ALEKK M. SAANDERS
Thursday, 14 April 2022, 19:09
The Easter tradition of decorative eggs in Europe dates back as far as the 13th century and can be traced to England. In 1290, the English king, Edward I, painted and decorated 450 eggs and gave them out as gifts for Easter.
Andalucía has its own tradition of egg decoration that was brought by immigrants who settled in the Seville area in the 18th century. One town, Cañada Rosal, continues the festival every Easter Sunday.
Many cultures around the world hold the belief that the egg is a sign of new life, fertility and rebirth. This symbolism might originate in the ancient Persians, Hindus, Egyptians, and Phoenicians. They believed that the world and life itself began with a giant egg.
The practice of decorating eggshells is quite ancient as well. For example, decorated, engraved ostrich eggs that were found in Africa, are 60,000 years old. However, the custom of the Easter egg is thought to have been created by Christians of Mesopotamia, who later spread it through the Orthodox Churches into Eastern Europe.
During the Middle Ages, the Easter egg custom arose in Western Europe. Western Christians were prohibited from eating eggs during Lent, and only with the arrival of Easter, were they allowed to eat them.
The English king, Edward I, is considered to have popularised the Christian practice of dying eggs in Europe. The monarch reigned from 1272 until 1307, and, in 1290, he paid one shilling and sixpence for the decoration and distribution of 450 so-called pace-eggs or paste-eggs (from a dialectal form of Middle English for Latin 'pascha' -'Easter'). All of them were to be coloured or gold-leafed and given to members of the royal household.
It appears that one of the reasons why Easter eggs started to be coloured was to enhance their value. Traditionally in England, eggs were boiled with onion skins to make their shells look like mottled gold, or other natural substances such as alder bark and oak or beet juice. They were also wrapped in flowers and leaves first in order to leave a pattern.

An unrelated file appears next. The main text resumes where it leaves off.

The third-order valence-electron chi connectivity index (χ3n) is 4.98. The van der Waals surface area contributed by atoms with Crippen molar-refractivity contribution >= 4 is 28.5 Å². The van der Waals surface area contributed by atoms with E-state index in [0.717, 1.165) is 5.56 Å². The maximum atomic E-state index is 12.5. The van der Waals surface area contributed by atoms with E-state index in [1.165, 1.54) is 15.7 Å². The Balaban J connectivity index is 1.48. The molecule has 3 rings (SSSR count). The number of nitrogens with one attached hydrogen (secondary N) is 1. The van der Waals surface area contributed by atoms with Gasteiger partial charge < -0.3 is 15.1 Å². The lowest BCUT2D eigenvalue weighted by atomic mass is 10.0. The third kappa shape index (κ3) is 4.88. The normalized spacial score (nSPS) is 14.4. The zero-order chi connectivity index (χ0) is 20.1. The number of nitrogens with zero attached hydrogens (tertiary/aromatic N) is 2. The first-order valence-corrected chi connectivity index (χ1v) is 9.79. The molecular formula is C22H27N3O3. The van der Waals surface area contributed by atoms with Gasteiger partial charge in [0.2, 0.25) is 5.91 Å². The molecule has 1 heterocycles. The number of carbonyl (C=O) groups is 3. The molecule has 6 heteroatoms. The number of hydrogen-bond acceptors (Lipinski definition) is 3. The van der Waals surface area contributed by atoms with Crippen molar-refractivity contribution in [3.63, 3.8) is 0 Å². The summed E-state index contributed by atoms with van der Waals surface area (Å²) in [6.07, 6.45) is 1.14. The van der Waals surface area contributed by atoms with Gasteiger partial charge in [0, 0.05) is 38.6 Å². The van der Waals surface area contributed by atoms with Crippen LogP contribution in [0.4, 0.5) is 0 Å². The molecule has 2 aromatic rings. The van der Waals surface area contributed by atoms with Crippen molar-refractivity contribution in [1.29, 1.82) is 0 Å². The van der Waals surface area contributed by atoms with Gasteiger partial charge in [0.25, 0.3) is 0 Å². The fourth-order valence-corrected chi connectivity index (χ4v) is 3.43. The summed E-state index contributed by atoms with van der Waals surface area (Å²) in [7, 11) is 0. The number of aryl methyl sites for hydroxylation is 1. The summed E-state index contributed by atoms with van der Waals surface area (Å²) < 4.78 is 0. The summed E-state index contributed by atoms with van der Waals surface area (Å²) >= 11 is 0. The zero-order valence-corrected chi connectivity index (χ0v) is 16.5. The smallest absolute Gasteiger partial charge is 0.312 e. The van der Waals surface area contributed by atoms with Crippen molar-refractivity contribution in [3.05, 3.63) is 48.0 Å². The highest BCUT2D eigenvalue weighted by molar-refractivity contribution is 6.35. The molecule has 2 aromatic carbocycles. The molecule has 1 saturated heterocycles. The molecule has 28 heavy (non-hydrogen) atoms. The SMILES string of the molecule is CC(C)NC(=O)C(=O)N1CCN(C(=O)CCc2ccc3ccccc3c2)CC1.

It is well-known that Easter in Andalucía is all about religious celebrations and Semana Santa processions. But few know that there is only one place, Cañada Rosal, where Easter Sunday is celebrated with painted eggs.
This small agricultural town with about 3,000 inhabitants is located in the heart of La Campiña region, which borders the provinces of Seville and Cordoba. Cañada Rosal was founded by King Carlos III at the end of the 18th century along with other settlements in deserted lands in Seville, Cordoba and Jaén - with mild winters and sweltering hot summers. Cañada Rosal was populated mostly by German and French settlers who brought not only foreign surnames and unusual features but also the tradition of decorated eggs for Easter Sunday that was founded about 250 years ago.
The Colonial Festival of Painted Eggs (Fiesta Colonial de los Huevos Pintados) takes place every Easter Sunday. It became firmly established in the town about three decades ago when the association 'Amigos 27 de agosto' took over the organisation of the event.
On 17 April, Easter eggs painted with traditional motifs will be on display on the Colonial Market in the Plaza de Santa Ana where various products will be also offered for sale and tasting - from colonial potaje (stew) to German sausages.
Over 500 hard-boiled eggs are being prepared to be given for free (together with paints) for anyone who goes to the event. In Cañada Rosal children actively participate in egg painting. Small kids paint them directly in the square on Resurrection Sunday while the baskets of eggs decorated by students from different schools in the municipality are exhibited for evaluation.
Traditionally there will be lots of music and dance. SUR in English was told by the organisers that the festival of painted eggs is one of the most eagerly awaited events in Cañada Rosal, and they look forward to welcoming guests from other provinces and especially foreigners from the Costa del Sol, for whom painted and decorated eggs are as much a part of Easter Sunday celebration, as it is for theirs.
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